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DOJ preparing indictment against WikiLeaks founder Julian Assange: court filing
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DOJ preparing indictment against WikiLeaks founder Julian Assange: court filing

The US Justice Department has secretly filed criminal charges against WikiLeaks founder Julian Assange. The charges were revealed on Thursday in an unrelated court document in which prosecutors mentioned the charges against Assange.

The document was an unrelated request for a sealing of charges for sex crimes against someone named Seitu Sulaymen Kokayi. There are two references to Assange: First, prosecutors assert that no procedure short of sealing would be “likely to keep confidential the fact that Assange has been charged.” Second, it is stated that the charges would have to remain sealed “until Assange is arrested in connection with the charges in the criminal complaint and can therefore no longer evade or avoid arrest and extradition in this matter.” It is unclear what the relation is between Assange’s charges and those against Kokayi.

Joshua Stueve, a spokesman for the US attorney’s office for the Eastern District of Virginia, stated that “the court filing was made in error.”

Barry Pollack, an American attorney who represents Assange, denounced the charges, stating that “The government bringing criminal charges against someone for publishing truthful information is a dangerous path for a democracy to take” and that the news of the charges is “even more troubling than the haphazard manner in which that information has been revealed.”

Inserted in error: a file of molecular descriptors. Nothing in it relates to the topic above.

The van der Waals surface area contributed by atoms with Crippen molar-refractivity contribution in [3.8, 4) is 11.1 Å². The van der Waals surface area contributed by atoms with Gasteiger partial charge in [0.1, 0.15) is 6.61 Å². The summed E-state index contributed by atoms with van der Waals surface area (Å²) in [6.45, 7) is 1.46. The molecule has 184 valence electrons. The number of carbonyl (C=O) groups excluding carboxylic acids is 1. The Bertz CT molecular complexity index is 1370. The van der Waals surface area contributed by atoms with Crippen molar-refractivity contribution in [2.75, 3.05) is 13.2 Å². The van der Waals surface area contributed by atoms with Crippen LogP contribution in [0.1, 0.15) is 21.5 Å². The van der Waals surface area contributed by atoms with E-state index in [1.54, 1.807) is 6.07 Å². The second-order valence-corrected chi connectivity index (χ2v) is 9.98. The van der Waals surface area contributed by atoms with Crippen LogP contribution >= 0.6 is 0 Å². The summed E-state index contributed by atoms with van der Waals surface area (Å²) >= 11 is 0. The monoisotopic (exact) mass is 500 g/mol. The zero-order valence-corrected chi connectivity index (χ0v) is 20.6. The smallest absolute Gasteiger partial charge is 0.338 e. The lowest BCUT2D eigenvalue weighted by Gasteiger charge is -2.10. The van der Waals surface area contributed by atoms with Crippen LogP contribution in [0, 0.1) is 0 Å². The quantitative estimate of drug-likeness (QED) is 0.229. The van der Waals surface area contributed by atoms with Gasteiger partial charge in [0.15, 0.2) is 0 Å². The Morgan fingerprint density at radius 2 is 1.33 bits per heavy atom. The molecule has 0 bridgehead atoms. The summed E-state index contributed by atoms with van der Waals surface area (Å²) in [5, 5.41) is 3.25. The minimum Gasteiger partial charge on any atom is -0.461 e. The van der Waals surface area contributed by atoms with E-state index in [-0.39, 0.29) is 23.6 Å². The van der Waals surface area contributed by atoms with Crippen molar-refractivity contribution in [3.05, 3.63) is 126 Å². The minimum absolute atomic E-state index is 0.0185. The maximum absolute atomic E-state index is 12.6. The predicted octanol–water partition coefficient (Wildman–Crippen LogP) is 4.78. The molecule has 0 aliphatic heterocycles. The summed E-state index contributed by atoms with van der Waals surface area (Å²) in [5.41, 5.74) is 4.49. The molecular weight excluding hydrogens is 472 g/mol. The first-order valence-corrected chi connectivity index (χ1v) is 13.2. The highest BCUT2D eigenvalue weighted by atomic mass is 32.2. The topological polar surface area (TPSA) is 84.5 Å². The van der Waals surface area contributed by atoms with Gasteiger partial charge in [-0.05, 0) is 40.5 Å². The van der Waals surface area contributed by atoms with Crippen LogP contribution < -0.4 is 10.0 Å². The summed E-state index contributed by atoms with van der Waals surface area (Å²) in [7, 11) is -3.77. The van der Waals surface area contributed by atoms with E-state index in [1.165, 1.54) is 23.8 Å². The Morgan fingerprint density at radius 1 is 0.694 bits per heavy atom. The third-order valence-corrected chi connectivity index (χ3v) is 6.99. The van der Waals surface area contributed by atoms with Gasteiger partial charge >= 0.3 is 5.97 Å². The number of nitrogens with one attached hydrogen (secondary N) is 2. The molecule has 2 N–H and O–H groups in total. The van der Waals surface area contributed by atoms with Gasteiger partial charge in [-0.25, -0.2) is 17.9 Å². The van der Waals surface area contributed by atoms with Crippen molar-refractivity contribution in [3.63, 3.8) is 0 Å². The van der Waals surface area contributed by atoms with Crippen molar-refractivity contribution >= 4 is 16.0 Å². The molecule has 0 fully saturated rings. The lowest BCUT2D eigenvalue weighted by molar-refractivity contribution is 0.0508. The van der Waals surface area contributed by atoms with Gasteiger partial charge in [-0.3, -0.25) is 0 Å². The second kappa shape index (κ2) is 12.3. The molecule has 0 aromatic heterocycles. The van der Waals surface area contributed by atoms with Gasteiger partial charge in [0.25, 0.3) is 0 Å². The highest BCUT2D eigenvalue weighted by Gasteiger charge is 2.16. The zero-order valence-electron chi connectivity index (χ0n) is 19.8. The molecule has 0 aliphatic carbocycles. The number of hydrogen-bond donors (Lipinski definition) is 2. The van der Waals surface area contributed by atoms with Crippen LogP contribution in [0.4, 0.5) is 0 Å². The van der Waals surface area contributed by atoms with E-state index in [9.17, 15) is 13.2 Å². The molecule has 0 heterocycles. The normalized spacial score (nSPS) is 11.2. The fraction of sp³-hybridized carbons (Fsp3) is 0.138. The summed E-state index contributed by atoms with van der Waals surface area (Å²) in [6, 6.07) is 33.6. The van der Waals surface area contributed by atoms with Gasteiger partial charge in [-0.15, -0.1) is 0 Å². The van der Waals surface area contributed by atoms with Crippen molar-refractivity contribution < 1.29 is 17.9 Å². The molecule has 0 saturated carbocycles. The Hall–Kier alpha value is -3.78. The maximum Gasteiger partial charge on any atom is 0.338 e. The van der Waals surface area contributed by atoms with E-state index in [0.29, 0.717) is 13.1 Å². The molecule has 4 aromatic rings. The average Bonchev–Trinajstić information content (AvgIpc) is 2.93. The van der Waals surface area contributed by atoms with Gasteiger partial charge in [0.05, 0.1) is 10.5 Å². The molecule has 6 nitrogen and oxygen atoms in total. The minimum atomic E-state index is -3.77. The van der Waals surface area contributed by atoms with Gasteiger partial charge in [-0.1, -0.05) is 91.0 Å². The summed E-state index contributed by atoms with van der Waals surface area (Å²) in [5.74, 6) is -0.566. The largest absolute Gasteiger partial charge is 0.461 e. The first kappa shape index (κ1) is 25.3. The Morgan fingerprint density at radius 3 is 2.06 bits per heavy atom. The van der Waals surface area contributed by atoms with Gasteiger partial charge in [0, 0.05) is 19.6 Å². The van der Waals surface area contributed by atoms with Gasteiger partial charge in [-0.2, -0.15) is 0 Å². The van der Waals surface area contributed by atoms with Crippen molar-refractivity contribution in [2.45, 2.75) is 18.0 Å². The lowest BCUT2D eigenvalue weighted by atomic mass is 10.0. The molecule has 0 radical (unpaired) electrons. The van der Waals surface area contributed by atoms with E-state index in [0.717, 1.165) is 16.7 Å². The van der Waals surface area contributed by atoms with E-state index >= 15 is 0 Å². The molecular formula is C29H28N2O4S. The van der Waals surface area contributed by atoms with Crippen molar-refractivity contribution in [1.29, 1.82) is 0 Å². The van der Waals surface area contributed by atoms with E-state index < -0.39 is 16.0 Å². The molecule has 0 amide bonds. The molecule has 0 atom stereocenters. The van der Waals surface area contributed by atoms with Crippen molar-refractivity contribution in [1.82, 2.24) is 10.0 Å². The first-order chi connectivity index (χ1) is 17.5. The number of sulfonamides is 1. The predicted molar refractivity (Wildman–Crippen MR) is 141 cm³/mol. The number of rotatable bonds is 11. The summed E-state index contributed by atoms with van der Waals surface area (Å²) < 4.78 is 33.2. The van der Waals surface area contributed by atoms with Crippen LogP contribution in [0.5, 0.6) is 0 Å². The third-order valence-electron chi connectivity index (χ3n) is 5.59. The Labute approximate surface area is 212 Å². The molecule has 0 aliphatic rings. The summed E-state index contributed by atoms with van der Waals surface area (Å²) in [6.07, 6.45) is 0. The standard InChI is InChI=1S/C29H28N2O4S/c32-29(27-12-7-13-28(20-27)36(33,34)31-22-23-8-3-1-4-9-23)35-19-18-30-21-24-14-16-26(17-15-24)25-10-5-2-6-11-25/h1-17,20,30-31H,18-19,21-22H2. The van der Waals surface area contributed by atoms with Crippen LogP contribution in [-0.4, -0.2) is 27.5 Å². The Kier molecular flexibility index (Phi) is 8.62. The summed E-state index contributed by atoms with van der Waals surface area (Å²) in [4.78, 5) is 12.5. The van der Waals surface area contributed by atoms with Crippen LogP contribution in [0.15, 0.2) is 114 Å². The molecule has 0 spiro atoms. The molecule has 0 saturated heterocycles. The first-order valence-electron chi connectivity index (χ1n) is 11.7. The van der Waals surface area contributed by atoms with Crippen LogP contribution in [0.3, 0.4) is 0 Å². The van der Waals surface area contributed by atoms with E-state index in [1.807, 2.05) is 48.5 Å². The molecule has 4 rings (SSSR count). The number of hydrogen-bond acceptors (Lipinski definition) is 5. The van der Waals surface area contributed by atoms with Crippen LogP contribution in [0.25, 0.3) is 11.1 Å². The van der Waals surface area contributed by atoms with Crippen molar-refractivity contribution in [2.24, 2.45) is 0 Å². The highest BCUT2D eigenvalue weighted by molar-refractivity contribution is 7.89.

The Justice Department has studied different ways to charge Assange since WikiLeaks began publishing state secrets and government documents, seeking to find a viable legal avenue without setting a precedent of criminalizing reporting on national security matters.

In July, Robert Mueller charged 12 Russians with hacking into internal Democratic Party emails in a conspiracy to interfere with the 2016 presidential election. The indictment makes specific mention of WikiLeaks, who received the submission of the hacked documents and published them. It would need to be shown that Wikileaks took an active role in the conspiracy, rather than simply accepting submission of the emails, in order for them to be charged.

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